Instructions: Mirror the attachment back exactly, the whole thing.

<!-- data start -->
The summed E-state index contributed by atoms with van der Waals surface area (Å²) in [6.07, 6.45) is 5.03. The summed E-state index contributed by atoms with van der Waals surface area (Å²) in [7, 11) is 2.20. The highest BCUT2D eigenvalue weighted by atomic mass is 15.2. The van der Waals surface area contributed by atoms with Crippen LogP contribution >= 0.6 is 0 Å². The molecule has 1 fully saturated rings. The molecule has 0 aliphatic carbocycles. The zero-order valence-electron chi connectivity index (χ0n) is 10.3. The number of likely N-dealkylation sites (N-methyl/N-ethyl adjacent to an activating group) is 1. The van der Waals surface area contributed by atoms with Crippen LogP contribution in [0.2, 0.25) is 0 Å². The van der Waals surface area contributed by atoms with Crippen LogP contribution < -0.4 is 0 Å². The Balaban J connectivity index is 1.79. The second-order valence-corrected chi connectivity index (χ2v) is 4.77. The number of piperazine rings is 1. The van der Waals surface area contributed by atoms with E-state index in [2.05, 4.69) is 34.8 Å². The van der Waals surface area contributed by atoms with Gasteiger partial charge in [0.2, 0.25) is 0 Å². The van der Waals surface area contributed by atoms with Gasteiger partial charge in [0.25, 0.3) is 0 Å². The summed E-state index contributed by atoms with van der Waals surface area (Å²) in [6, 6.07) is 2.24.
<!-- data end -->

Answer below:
The summed E-state index contributed by atoms with van der Waals surface area (Å²) in [6.07, 6.45) is 5.03. The summed E-state index contributed by atoms with van der Waals surface area (Å²) in [7, 11) is 2.20. The highest BCUT2D eigenvalue weighted by atomic mass is 15.2. The van der Waals surface area contributed by atoms with Crippen LogP contribution >= 0.6 is 0 Å². The molecule has 1 fully saturated rings. The molecule has 0 aliphatic carbocycles. The zero-order valence-electron chi connectivity index (χ0n) is 10.3. The number of likely N-dealkylation sites (N-methyl/N-ethyl adjacent to an activating group) is 1. The van der Waals surface area contributed by atoms with Crippen LogP contribution in [0.2, 0.25) is 0 Å². The van der Waals surface area contributed by atoms with Crippen LogP contribution < -0.4 is 0 Å². The Balaban J connectivity index is 1.79. The second-order valence-corrected chi connectivity index (χ2v) is 4.77. The number of piperazine rings is 1. The van der Waals surface area contributed by atoms with E-state index in [2.05, 4.69) is 34.8 Å². The van der Waals surface area contributed by atoms with Gasteiger partial charge in [0.2, 0.25) is 0 Å². The van der Waals surface area contributed by atoms with Gasteiger partial charge in [0.25, 0.3) is 0 Å². The summed E-state index contributed by atoms with van der Waals surface area (Å²) in [6, 6.07) is 2.24.